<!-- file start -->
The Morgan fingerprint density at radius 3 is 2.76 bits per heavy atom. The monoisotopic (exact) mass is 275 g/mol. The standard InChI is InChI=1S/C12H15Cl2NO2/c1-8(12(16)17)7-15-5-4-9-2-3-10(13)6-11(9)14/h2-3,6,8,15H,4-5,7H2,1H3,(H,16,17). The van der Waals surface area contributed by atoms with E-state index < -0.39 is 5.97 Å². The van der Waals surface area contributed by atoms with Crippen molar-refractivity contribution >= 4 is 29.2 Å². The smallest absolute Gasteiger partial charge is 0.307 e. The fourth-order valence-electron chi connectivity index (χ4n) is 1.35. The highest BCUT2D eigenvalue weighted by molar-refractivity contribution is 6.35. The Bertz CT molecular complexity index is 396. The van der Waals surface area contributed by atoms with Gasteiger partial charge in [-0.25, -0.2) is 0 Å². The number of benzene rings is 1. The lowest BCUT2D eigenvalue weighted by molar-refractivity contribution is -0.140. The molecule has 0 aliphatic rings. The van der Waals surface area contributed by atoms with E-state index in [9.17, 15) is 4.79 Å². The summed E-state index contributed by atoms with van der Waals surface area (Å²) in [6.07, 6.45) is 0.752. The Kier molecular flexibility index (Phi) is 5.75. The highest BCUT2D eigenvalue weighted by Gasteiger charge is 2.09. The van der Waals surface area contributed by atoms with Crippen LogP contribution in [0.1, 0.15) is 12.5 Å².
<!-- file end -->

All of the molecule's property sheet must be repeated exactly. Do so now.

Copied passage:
The Morgan fingerprint density at radius 3 is 2.76 bits per heavy atom. The monoisotopic (exact) mass is 275 g/mol. The standard InChI is InChI=1S/C12H15Cl2NO2/c1-8(12(16)17)7-15-5-4-9-2-3-10(13)6-11(9)14/h2-3,6,8,15H,4-5,7H2,1H3,(H,16,17). The van der Waals surface area contributed by atoms with E-state index < -0.39 is 5.97 Å². The van der Waals surface area contributed by atoms with Crippen molar-refractivity contribution >= 4 is 29.2 Å². The smallest absolute Gasteiger partial charge is 0.307 e. The fourth-order valence-electron chi connectivity index (χ4n) is 1.35. The highest BCUT2D eigenvalue weighted by molar-refractivity contribution is 6.35. The Bertz CT molecular complexity index is 396. The van der Waals surface area contributed by atoms with Gasteiger partial charge in [-0.25, -0.2) is 0 Å². The number of benzene rings is 1. The lowest BCUT2D eigenvalue weighted by molar-refractivity contribution is -0.140. The molecule has 0 aliphatic rings. The van der Waals surface area contributed by atoms with E-state index in [9.17, 15) is 4.79 Å². The summed E-state index contributed by atoms with van der Waals surface area (Å²) in [6.07, 6.45) is 0.752. The Kier molecular flexibility index (Phi) is 5.75. The highest BCUT2D eigenvalue weighted by Gasteiger charge is 2.09. The van der Waals surface area contributed by atoms with Crippen LogP contribution in [0.1, 0.15) is 12.5 Å².